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Root
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"Mature codebase"
"Our entire team are senior devs"
"Almost everyone that worked on the project is still here and available, so nothing's lost! We can ask whatever we need to."

You would think this would mean the code was clean and easy to read, and you could ask the person who wrote it for help. But. no. It's kinda the opposite.

Here's an example:
I'm trying to write a mailer, and I have no freaking clue how to get it working. I talked with two of the more senior devs, and both assured me it was very straightforward, and then walked me through the quite complicated mailer structure and got lost. The first pretended not to, but glazed over a few holes in his tour, and said I could figure the rest out. The second one ended up admitting that he's totally unfamiliar with it -- his last commit on a mailer was from about 8 years ago -- and doesn't know how to get it working anymore.

So, I'm on my own.

I wrote a super basic mailer for debugging (no idea if/how it actually sends a mail, but I think I can construct one?). But whenever I call the mailer, it gets run twice? Somehow? Apparently I need to start a bunch of daemons to get that part of the system to work. Which is cool because they don't work fresh out of the repo. Got some further help, and now my ostensibly working code throws errors for an undefined var that i'm not even using, and to make it easier: without a backtrace. joy! There's so much inheritence and extending and including going on that it's going to take me hours to track this down. ugh.

I'm keeping my paystub in front of me for some desparately needed motivation.

Comments
  • 8
    Also, thanks to some preloading shenanigans, I often need to kill my server and console instances, and run `killall ruby` and/or wait about 15 seconds before I can see any code changes. After restarting one of the daemons, ofc, which takes another 30 seconds or so. I still haven't managed to get the other daemons to work, and I'll probably need to contend with that later. All for what amounts to a simple email form. Ugh.

    This job is a dream, let me tell you.
  • 4
    Unless you wrote the code as a green field project and it's less than a month old, that code base sounds.... normal.
  • 6
    @monkeyboy Not for my code.
    Not for code written by any of my devs, either.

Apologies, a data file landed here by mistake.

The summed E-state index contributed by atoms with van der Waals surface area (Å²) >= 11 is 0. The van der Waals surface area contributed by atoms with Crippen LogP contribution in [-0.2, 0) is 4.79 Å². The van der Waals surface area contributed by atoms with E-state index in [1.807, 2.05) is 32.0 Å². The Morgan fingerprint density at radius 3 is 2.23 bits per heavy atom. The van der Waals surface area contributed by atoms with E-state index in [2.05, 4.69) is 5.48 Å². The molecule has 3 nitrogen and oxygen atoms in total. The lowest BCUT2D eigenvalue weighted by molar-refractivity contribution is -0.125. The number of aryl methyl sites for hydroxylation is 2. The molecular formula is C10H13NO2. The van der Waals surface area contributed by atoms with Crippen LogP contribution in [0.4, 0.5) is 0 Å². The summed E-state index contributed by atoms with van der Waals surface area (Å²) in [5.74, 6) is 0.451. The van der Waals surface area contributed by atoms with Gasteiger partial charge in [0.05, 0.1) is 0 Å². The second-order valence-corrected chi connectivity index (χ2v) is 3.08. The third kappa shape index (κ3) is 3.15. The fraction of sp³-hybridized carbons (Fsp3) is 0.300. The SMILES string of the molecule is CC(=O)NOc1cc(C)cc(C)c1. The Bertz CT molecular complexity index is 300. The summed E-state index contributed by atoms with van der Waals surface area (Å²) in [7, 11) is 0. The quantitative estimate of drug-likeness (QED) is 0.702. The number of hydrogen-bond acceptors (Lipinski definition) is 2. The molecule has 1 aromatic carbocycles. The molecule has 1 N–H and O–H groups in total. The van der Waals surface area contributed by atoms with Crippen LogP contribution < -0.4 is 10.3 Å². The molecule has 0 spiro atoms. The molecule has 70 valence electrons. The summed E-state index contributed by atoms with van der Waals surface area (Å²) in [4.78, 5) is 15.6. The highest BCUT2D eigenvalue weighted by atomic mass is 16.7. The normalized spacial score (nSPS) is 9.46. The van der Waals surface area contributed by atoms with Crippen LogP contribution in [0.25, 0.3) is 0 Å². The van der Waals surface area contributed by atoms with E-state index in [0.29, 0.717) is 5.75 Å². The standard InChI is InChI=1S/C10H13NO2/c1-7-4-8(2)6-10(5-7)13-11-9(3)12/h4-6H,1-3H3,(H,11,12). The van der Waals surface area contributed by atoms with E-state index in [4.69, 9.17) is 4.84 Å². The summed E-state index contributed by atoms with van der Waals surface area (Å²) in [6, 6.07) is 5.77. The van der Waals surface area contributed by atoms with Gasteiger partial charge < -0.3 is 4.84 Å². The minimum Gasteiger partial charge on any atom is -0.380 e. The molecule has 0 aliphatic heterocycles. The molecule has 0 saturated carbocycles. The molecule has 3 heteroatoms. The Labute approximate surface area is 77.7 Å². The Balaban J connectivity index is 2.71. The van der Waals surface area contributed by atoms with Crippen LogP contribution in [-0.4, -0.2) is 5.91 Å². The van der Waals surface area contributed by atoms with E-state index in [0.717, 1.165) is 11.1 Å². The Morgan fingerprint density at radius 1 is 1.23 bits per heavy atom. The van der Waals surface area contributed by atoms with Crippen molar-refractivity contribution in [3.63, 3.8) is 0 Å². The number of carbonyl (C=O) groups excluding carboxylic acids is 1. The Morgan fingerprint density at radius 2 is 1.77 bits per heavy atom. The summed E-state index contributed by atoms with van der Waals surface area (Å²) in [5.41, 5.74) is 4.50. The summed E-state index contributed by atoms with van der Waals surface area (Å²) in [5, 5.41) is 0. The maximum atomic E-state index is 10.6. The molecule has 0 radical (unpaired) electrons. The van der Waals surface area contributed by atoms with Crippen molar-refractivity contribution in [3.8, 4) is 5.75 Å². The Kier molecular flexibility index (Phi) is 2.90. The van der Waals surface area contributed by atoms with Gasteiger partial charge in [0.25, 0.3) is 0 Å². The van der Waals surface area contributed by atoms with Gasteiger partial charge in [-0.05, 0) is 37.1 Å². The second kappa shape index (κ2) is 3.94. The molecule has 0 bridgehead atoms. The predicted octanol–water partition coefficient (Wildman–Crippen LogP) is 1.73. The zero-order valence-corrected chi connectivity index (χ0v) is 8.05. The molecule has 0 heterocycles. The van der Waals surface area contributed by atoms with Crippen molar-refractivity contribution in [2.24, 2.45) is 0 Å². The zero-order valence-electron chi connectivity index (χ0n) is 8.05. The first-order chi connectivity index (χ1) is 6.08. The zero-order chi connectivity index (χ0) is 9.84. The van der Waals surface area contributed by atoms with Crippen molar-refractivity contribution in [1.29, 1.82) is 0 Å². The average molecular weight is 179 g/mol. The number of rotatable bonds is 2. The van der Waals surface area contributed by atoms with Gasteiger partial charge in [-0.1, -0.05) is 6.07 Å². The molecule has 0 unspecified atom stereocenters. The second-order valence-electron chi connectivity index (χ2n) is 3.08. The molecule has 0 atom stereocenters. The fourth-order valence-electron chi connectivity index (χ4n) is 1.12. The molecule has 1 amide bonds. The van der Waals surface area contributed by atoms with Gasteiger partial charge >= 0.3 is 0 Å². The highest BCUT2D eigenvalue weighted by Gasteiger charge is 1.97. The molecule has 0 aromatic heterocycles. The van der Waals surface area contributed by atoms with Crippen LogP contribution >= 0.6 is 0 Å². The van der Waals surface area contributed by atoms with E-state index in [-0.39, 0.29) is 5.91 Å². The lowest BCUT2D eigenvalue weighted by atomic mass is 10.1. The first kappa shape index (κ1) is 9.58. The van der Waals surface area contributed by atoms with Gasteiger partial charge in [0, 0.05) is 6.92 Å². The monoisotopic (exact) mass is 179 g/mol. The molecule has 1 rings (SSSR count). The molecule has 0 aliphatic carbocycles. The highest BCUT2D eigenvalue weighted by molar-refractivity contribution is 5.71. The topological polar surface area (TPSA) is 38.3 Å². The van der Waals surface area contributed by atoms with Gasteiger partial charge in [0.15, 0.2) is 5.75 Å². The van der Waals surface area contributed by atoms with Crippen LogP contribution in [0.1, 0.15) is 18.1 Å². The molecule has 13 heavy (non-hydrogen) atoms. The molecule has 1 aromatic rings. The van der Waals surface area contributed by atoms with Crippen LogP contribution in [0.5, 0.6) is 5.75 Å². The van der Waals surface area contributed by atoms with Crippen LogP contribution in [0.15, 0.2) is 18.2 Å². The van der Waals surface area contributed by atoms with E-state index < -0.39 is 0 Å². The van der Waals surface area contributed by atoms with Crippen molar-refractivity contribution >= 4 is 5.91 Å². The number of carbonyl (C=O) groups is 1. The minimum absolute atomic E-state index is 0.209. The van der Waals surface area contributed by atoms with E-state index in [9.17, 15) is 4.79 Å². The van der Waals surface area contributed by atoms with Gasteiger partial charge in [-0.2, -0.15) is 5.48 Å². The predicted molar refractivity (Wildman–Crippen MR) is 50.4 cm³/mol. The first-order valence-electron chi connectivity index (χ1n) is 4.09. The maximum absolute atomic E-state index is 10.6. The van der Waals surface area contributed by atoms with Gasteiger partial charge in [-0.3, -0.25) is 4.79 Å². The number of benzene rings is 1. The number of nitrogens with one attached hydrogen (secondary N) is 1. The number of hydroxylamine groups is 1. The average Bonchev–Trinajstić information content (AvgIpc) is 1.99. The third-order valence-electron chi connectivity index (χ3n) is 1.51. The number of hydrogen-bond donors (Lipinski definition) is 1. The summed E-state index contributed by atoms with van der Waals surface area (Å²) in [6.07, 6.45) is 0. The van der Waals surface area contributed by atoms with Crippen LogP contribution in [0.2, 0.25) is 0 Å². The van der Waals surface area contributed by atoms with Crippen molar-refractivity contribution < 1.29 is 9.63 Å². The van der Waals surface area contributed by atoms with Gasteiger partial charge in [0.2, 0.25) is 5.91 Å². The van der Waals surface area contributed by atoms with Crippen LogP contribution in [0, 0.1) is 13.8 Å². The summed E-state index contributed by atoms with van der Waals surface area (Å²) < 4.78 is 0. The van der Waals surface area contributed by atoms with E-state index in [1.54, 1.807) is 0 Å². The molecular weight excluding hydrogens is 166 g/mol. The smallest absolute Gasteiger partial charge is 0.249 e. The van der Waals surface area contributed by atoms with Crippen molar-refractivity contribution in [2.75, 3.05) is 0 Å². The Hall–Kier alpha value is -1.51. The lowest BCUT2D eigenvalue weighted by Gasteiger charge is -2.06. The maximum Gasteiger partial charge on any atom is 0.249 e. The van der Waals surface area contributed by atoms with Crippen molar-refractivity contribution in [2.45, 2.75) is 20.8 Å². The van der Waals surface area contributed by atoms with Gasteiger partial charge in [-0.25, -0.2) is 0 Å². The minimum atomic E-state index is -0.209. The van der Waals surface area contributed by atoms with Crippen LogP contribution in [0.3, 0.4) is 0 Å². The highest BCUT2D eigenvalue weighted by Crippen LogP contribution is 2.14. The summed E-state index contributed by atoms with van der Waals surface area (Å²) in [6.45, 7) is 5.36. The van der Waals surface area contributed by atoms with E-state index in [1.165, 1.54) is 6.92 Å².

This code is a disgrace.
  • 2
    Long-lived + no major eng changes => yeah, tbh I'd kinda expect it to be wonky. There hasn't been any need to improve it, everyone already knows what they need to know.

    Some small turnover is healthy, it keeps stuff like this from getting truly absurd.
  • 2
    Write from scratch, and just push the mail out?
  • 0
    This is some quality rant material right here.
    Have you tried a bigger hammer?
  • 0
    @Root I'm a little less sanguine about my body of work.
  • 2
    Been there too. One would assume that code base maintained by the same set of people would be somewhat consistent but... no.
  • 1
    On my team, it's usually me vs everyone else... How I want/do things vs how they do things...

    I just had another I told you so but ¯\_(ツ)_/¯ on Friday...
  • 3
    "everyone is still here so nothing is lost"
    That sounds like there is a lack of documentation!
  • 2
    @saucyatom but brain cells are lost and therefore so is memory unless everyone had photographic ones....

    Oh wait I believe they do... Somewhat... It's called writing it down.... In an understandable and sharable way...

    Hmmm... If only everyone else on my team realized it's not a waste of time.

    Or perhaps they avoid doing so they don't need to come to terms with how shitty their code is... (So bad they can't even explain it or why they write it the way they did)
  • 0
    @saucyatom You're right. There is no documentation.
  • 3
    Gotta love ghost bugs producing double
    /multiple of something in those big legacy codebases.

    Have had a ghost bug (unreproduceable) emitting multiple user notifications in prod, plaguing the team for at least a year.

    "Mature" and "rancid" can be interchangeable from a certain angle.
  • 1
    Mature code base. Immature devs
  • 2
    „Our entire team are senior devs”
    That’s an orange flag to me.

    Without a healthy fraction of juniors, your codebase becomes gradually convoluted. They whine and complain and at least indicate possible overengineering problems. Best code review from a junior, I received, was „I don’t understand this”.

    The seniors adapt too easily to their own BS.
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